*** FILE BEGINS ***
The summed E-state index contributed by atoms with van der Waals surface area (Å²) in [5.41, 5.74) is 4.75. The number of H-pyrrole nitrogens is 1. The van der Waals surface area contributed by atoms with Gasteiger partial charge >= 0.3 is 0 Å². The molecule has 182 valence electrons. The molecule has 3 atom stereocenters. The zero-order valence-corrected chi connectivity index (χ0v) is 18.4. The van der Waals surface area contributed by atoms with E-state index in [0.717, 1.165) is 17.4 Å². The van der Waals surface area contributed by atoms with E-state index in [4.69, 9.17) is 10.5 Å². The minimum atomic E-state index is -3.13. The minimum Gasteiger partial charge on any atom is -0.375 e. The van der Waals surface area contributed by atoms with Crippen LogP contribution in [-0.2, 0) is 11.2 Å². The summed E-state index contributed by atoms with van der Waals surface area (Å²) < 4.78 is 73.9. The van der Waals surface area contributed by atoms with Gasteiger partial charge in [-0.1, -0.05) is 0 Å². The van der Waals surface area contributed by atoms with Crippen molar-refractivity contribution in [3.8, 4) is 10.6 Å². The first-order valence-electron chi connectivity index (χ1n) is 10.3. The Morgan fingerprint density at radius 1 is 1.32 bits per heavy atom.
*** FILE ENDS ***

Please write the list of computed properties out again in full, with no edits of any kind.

The summed E-state index contributed by atoms with van der Waals surface area (Å²) in [5.41, 5.74) is 4.75. The number of H-pyrrole nitrogens is 1. The van der Waals surface area contributed by atoms with Gasteiger partial charge >= 0.3 is 0 Å². The molecule has 182 valence electrons. The molecule has 3 atom stereocenters. The zero-order valence-corrected chi connectivity index (χ0v) is 18.4. The van der Waals surface area contributed by atoms with E-state index in [0.717, 1.165) is 17.4 Å². The van der Waals surface area contributed by atoms with E-state index in [4.69, 9.17) is 10.5 Å². The minimum atomic E-state index is -3.13. The minimum Gasteiger partial charge on any atom is -0.375 e. The van der Waals surface area contributed by atoms with Crippen LogP contribution in [-0.2, 0) is 11.2 Å². The summed E-state index contributed by atoms with van der Waals surface area (Å²) < 4.78 is 73.9. The van der Waals surface area contributed by atoms with Gasteiger partial charge in [-0.1, -0.05) is 0 Å². The van der Waals surface area contributed by atoms with Crippen molar-refractivity contribution in [3.8, 4) is 10.6 Å². The first-order valence-electron chi connectivity index (χ1n) is 10.3. The Morgan fingerprint density at radius 1 is 1.32 bits per heavy atom.